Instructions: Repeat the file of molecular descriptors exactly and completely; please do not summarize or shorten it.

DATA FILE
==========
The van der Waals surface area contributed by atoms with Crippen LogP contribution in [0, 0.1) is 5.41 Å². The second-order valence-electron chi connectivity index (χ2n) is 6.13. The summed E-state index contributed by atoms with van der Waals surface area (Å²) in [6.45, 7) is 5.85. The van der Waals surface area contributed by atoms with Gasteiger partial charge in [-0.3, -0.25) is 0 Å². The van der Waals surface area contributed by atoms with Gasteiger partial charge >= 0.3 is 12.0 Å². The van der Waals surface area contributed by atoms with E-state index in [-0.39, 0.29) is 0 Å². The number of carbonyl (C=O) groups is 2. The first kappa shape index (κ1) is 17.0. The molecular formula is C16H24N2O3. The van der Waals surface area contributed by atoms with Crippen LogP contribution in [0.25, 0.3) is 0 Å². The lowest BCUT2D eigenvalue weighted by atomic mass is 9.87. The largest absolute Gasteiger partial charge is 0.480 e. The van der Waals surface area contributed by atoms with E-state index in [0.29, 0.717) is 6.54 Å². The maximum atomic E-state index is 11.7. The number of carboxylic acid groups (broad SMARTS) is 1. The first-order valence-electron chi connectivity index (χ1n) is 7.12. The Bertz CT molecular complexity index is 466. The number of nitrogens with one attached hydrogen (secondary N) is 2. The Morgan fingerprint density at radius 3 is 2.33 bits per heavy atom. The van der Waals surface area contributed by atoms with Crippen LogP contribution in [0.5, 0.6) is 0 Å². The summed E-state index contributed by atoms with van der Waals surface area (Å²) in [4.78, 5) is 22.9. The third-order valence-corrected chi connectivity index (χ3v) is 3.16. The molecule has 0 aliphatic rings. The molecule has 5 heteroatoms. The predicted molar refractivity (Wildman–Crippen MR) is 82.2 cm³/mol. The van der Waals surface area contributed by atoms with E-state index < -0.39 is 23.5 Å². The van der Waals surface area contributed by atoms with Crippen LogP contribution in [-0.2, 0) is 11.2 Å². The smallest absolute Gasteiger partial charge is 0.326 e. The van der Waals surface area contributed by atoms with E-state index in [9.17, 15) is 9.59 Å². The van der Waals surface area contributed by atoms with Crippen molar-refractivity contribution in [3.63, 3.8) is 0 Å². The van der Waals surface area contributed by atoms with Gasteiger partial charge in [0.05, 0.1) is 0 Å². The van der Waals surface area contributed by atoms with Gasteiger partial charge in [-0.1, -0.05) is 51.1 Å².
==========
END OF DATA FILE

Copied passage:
The van der Waals surface area contributed by atoms with Crippen LogP contribution in [0, 0.1) is 5.41 Å². The second-order valence-electron chi connectivity index (χ2n) is 6.13. The summed E-state index contributed by atoms with van der Waals surface area (Å²) in [6.45, 7) is 5.85. The van der Waals surface area contributed by atoms with Gasteiger partial charge in [-0.3, -0.25) is 0 Å². The van der Waals surface area contributed by atoms with Gasteiger partial charge >= 0.3 is 12.0 Å². The van der Waals surface area contributed by atoms with E-state index in [-0.39, 0.29) is 0 Å². The number of carbonyl (C=O) groups is 2. The first kappa shape index (κ1) is 17.0. The molecular formula is C16H24N2O3. The van der Waals surface area contributed by atoms with Crippen LogP contribution in [0.25, 0.3) is 0 Å². The lowest BCUT2D eigenvalue weighted by atomic mass is 9.87. The largest absolute Gasteiger partial charge is 0.480 e. The van der Waals surface area contributed by atoms with E-state index in [0.29, 0.717) is 6.54 Å². The maximum atomic E-state index is 11.7. The number of carboxylic acid groups (broad SMARTS) is 1. The first-order valence-electron chi connectivity index (χ1n) is 7.12. The Bertz CT molecular complexity index is 466. The number of nitrogens with one attached hydrogen (secondary N) is 2. The Morgan fingerprint density at radius 3 is 2.33 bits per heavy atom. The van der Waals surface area contributed by atoms with Crippen LogP contribution in [0.5, 0.6) is 0 Å². The summed E-state index contributed by atoms with van der Waals surface area (Å²) in [4.78, 5) is 22.9. The third-order valence-corrected chi connectivity index (χ3v) is 3.16. The molecule has 0 aliphatic rings. The molecule has 5 heteroatoms. The predicted molar refractivity (Wildman–Crippen MR) is 82.2 cm³/mol. The van der Waals surface area contributed by atoms with E-state index < -0.39 is 23.5 Å². The van der Waals surface area contributed by atoms with Crippen LogP contribution in [-0.2, 0) is 11.2 Å². The smallest absolute Gasteiger partial charge is 0.326 e. The van der Waals surface area contributed by atoms with E-state index in [9.17, 15) is 9.59 Å². The van der Waals surface area contributed by atoms with Crippen molar-refractivity contribution in [3.63, 3.8) is 0 Å². The van der Waals surface area contributed by atoms with Gasteiger partial charge in [0.05, 0.1) is 0 Å². The van der Waals surface area contributed by atoms with Gasteiger partial charge in [-0.1, -0.05) is 51.1 Å².